News Briefing - Wednesday, January 3rd 2024
From US Top News and Analysis
Maersk's Red Sea shipping pause highlights challenges for U.S.-led efforts to protect trade
The threat to global trade in the Red Sea remains significant, with Danish shipping giant Maersk recently announcing a pause in transits until further notice due to attacks by Iranian-backed Houthi militants based in Yemen. Despite efforts by the U.S.-led initiative known as Operation Prosperity Guardian, commercial ships are increasingly avoiding the Red Sea and opting for longer routes around the Cape of Good Hope. The situation has impacted $225 billion in trade and affected 330 vessels carrying an estimated 4.5 million containers. The value of a container bound for the Suez Canal is $50,000. There has been a modest increase in container ships in the Red Sea, but overall traffic through the Bab al-Mandeb Strait, which connects the Red Sea to the Gulf of Aden, has been decreasing. The success of Operation Prosperity Guardian will depend on effective naval coordination, including grouping ships in convoys and deploying helicopters to prevent attacks.
Apple shares fall 4% after Barclays downgrade
Apple's shares dropped 4% after Barclays downgraded the stock to underweight and slightly lowered its price target to $160. Barclays analyst Tim Long pointed to lackluster sales of the iPhone 15, particularly in China, which he believes is an indication of weak iPhone 16 sales as well as a broader weakness in Apple's hardware sales. Apple's services business, which has been a major source of growth for the company, is also expected to see decelerated growth due to regulatory scrutiny. Long noted that regulatory investigations into app store monopolies and the Google TAC (Traffic Acquisition Cost) payment could intensify in the coming years and potentially impact Apple's services business. The Chinese government's informal guidance against using iPhones by state employees has been cited as one factor contributing to weak iPhone sales in China.
Copper could skyrocket over 75% to record highs by 2025 — brace for deficits, analysts say
Copper prices are predicted to increase by over 75% in the next two years due to disruptions in mining supply and higher demand driven by the push for renewable energy. The green energy transition and a likely decline in the US dollar are expected to fuel the rising demand for copper, making it more attractive to foreign buyers. More than 60 countries at the recent COP28 climate change conference supported a plan to triple global renewable energy capacity by 2030, which could significantly boost copper demand. Citibank forecasts that the higher renewable energy targets will increase copper demand by an additional 4.2 million tons by 2030, potentially pushing prices to $15,000 per ton in 2025. This assumes a soft landing in the US and Europe, a global growth recovery, and significant easing by China. Copper demand is seen as an indicator of economic health since it is used in electrical equipment and industrial machinery.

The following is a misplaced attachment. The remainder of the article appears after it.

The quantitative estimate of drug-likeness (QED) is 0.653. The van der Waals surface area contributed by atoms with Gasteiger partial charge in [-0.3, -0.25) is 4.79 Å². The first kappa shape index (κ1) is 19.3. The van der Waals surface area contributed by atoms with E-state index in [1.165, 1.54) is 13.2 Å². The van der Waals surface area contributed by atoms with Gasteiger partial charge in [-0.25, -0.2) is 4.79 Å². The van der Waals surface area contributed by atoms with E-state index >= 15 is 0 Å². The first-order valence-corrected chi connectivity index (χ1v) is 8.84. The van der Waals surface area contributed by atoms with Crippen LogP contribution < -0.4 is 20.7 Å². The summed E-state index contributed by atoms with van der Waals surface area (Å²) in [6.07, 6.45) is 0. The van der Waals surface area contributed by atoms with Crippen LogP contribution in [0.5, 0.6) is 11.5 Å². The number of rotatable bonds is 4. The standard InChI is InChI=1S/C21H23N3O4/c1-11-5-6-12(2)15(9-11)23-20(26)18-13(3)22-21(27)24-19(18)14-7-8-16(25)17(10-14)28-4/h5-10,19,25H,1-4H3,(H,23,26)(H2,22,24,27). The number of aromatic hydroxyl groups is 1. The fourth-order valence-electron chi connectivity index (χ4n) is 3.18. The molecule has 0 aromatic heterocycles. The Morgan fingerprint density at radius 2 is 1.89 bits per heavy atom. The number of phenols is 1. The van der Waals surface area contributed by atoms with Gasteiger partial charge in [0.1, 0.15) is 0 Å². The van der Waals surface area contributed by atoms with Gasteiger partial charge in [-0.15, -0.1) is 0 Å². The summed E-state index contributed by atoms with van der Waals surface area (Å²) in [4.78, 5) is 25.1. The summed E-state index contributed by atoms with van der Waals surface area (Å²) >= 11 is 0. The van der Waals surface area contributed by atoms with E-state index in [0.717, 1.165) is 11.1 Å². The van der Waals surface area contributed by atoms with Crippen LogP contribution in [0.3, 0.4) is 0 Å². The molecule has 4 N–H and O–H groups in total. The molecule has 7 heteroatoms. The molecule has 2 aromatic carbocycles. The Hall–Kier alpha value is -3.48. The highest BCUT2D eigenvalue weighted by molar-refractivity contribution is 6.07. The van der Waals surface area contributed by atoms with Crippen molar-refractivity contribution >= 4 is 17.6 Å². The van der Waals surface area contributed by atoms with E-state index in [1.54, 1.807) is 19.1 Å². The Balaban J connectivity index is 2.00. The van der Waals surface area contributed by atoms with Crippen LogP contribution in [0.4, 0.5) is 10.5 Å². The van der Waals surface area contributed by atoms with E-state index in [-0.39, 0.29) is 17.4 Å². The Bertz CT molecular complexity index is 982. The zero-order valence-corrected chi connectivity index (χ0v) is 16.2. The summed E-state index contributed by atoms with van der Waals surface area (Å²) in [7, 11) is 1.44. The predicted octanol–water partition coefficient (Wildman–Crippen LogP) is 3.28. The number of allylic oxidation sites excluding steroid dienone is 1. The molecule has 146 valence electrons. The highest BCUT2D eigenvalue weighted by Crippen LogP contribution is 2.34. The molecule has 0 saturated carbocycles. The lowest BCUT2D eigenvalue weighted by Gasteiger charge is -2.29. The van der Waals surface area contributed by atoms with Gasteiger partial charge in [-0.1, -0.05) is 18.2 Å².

From BBC News - Home
Storm Henk: Hundreds of flood warnings in place and rail disruption set to continue
Storm Henk has caused significant disruption across the UK, with hundreds of flood warnings in place and rail services facing ongoing disruption. Strong winds and heavy rain led to flooding, power outages, and travel disruption in large parts of England and Wales. The highest recorded land gust of wind was 81 mph at Exeter Airport in Devon. Over 300 flood warnings were issued in England, with a severe flood warning issued for Billing Aquadrome in Northampton and surrounding business units due to the danger to life caused by rising water levels from the River Nene. In Tenby, south-western Wales, a severe flood warning is in place for the River Ritec. Rail services in the UK have also been affected, with Southern, Gatwick Express, Great Northern, and Thameslink services expected to face disruption until 10:00 GMT. Other regions, including South West England, South Wales, North West, and East Anglia, are also experiencing some disruption. The storm has caused power outages, trees to fall, and dangerous conditions across the UK.
The longest ever NHS strike: What you need to know as junior doctors walk out